What the Hay? Allergic Asthma Is More Common Than You Think

The great escape outdoors only brings with it the usual triggers when it comes to allergies and asthma. (And if you think spending time indoors makes you immune, think again: dust, mold, and pet dander can present themselves in the cleanest of households.)

Extreme sensitivities to things like certain foods, materials (e.g., latex in work gloves or bandages), or medications; grasses; or insect stings can set off any number of respiratory reactions, some of them very serious.

People with allergic asthma have the one-two punch of a combined condition: allergies along with asthma. The Asthma and Allergy Foundation of America points to allergic asthma as the most common form of asthma, affecting more than 25 million people. Not everyone who has allergies has asthma and not everyone who has asthma has allergies, but the two can and do often occur together. About 60 percent (6 out of 10) people living with asthma have allergic asthma.

Allergies happen when your body’s immune system treats something that’s normally harmless like an invader (allergen). You can have a reaction in the nose, lungs, throat, sinuses, ears, or lining of the stomach or on the skin – sometimes with life-threatening anaphylaxis (an extremely severe reaction).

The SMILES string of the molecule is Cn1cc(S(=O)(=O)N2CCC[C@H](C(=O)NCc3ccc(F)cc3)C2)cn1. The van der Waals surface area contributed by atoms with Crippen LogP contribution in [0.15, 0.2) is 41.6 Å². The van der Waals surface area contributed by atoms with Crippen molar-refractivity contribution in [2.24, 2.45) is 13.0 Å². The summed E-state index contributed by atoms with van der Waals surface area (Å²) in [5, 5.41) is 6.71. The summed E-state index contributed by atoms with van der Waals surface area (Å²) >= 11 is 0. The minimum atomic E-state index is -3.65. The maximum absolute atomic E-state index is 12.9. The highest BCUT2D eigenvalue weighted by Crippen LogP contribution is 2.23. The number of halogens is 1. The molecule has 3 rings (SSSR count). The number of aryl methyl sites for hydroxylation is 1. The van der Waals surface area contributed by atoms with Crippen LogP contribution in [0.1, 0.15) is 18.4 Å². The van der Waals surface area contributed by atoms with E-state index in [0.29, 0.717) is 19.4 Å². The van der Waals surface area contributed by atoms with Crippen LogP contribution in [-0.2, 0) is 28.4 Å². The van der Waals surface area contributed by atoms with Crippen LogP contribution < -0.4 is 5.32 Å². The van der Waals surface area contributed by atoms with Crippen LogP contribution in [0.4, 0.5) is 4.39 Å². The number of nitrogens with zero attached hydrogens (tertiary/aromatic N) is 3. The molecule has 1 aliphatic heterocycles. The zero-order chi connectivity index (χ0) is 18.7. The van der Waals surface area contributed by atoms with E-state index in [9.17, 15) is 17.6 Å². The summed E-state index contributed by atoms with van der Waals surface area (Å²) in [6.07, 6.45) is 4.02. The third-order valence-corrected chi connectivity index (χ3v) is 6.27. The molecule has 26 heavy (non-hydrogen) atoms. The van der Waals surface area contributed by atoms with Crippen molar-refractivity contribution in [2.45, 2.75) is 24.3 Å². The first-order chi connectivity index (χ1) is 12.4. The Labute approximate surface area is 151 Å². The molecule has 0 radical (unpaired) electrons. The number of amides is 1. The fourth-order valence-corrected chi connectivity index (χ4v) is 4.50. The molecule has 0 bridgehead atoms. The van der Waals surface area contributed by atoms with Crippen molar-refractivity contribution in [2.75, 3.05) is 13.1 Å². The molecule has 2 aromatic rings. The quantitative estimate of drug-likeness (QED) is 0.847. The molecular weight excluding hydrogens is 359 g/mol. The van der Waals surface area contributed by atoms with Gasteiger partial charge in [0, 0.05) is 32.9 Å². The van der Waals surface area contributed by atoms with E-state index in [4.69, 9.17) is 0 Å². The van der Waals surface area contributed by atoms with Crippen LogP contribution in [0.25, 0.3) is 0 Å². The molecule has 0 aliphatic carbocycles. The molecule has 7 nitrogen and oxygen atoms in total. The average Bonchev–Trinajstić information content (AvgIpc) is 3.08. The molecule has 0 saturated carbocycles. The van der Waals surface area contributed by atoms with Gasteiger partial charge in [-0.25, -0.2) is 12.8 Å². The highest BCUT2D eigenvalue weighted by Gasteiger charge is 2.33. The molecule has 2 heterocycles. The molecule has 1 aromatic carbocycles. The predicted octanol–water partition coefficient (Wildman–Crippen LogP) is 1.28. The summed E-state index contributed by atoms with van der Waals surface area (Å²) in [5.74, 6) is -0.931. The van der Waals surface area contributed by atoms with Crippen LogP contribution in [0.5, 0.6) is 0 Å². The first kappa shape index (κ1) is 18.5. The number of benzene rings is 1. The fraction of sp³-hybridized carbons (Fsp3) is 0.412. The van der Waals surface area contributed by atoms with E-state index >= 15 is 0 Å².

With asthma, airways or bronchial tubes to the lungs are always inflamed. You may experience swollen bronchial tubes and muscle tightening, coughing, wheezing, shortness of breath, and chest tightness.

Allergic asthma occurs when allergens or substances in the air, from indoor dust to outside pollen, irritate and cause both sets of symptoms typical of allergies and asthma. Typical reactions can include dark under-eye circles; itchy, watery eyes; headache; sneezing; stuffy or runny nose; or tight, swollen breathing tubes. Asthma symptoms like coughing, wheezing, shortness of breath, and chest tightness begin.

Your doctor can test to help determine if you have allergies, asthma, or allergic asthma. Discuss over-the-counter and prescription options. He/she might recommend an allergy specialist. Some allergies can be avoided simply by reducing exposure to them (e.g., avoid tall grasses; remove pet hair from household surfaces; or try keeping your bedroom off limits first, before finding your cat or dog a new home!). Control your symptoms, breathe a sigh of relief, and feel better!

 

By Lisa Miceli Feliciano

Sources include: www.aaaai.org and www.aafa.org

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